The Fed hikes rates
The Fed just hiked interest rates the most since 2000, and it has said it’s not done yet. This time around, rates went up by a half-percentage point, which was in line with market expectations. While there are plans to implement similar increases in future meetings, Fed Chairman Jerome Powell said the Fed is not “actively considering” raising rates by three-quarter percentage points as some people thought, which was a relief to the market.
The global food crisis will worsen
A recent UN report shows world hunger spiked 25% in 2021, and the figure is rising with the Russian invasion of Ukraine sending food prices soaring across the globe. With Ukraine being one of the top grain and vegetable oil suppliers, import-dependent countries are struggling to get ahold of staple crops. On top of that, other big exporters (like Indonesia) have imposed export curbs to secure local supply.
The EU’s sixth round of sanctions against Russia
The EU has long been talking about imposing bans on Russian oil imports, a decision that will probably make some EU countries suffer economically. So when the President of the European Commission, Ursula von der Leyen, finally announced proposals for its sixth and toughest round of sanctions against Russia on Wednesday, it marked the EU’s strongest form of support for Ukraine.
The announcement included proposals about gradual import curbs in an attempt to deprive Putin of money to fund the war. Other plans include sanctions against Sberbank, Russia’s largest bank, along with two other main Russian banks, and individuals who took part in war crimes.
Shareholders are suing Netflix
Netflix is getting sued by some of its shareholders, who claim that it withheld the fact that it was losing subscribers.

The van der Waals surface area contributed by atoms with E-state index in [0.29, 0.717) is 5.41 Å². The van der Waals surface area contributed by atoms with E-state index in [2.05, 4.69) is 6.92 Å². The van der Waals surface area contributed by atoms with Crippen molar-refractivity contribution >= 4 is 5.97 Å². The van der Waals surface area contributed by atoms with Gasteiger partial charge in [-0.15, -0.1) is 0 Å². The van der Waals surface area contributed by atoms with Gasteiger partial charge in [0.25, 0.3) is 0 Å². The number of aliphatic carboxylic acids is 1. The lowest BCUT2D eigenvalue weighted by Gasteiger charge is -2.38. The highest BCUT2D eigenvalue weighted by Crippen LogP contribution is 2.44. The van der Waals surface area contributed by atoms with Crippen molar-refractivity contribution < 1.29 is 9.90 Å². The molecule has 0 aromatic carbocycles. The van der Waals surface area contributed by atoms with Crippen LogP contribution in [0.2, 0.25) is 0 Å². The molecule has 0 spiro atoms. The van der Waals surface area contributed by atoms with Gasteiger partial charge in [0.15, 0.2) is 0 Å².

See, in its most recent quarterly report, Netflix said it was losing subscribers for the first time in a long time, and it was because of people sharing passwords and an increase in competition. But shareholders are saying that this is the first time it’s totally clear to them what’s happening and that Netflix knew these things were going to be a problem back in 2021 when share prices were higher but never told them.
Andrey Kosogov’s unintentional US$4.2 billion fortune
There’s this Russian oligarch, Andrey Kosogov, who was always this sort of trusted advisor to other oligarchs Mikhail Fridman and Petr Aven, owners at Alfa-Bank and LetterOne. But after the Russian invasion and the Western sanctions piled onto Russian oligarchs and entities, Fridman and Aven, who are both sanctioned and have travel bans, resigned. Other partners have also transferred their entire positions over to Kosogov. With that, Kosogov amassed around US$4.2 billion worth of net assets in just a few weeks. Earlier this week, he stepped down from both company boards.
In other news …
🇰🇷Korean heartthrobs and band BTS may be exempt from the country’s military service.
🦠According to a new study, severe COVID can cost a person 10 IQ points.
🏘The EU is in the middle of trying to block Russians from buying real estate in the bloc.
🇨🇳China’s top decision-making body suggested that it would ease up on the tech industry crackdown late last month, which led to investors jumping back onto tech stocks that day. Now, according to a statement from the country’s central bank, it has again pledged “normalized financial supervision” of these companies.
🇺🇸US Secretary of State Antony Blinken just tested positive for COVID, forcing him to postpone a big speech about China policy that was scheduled for Thursday.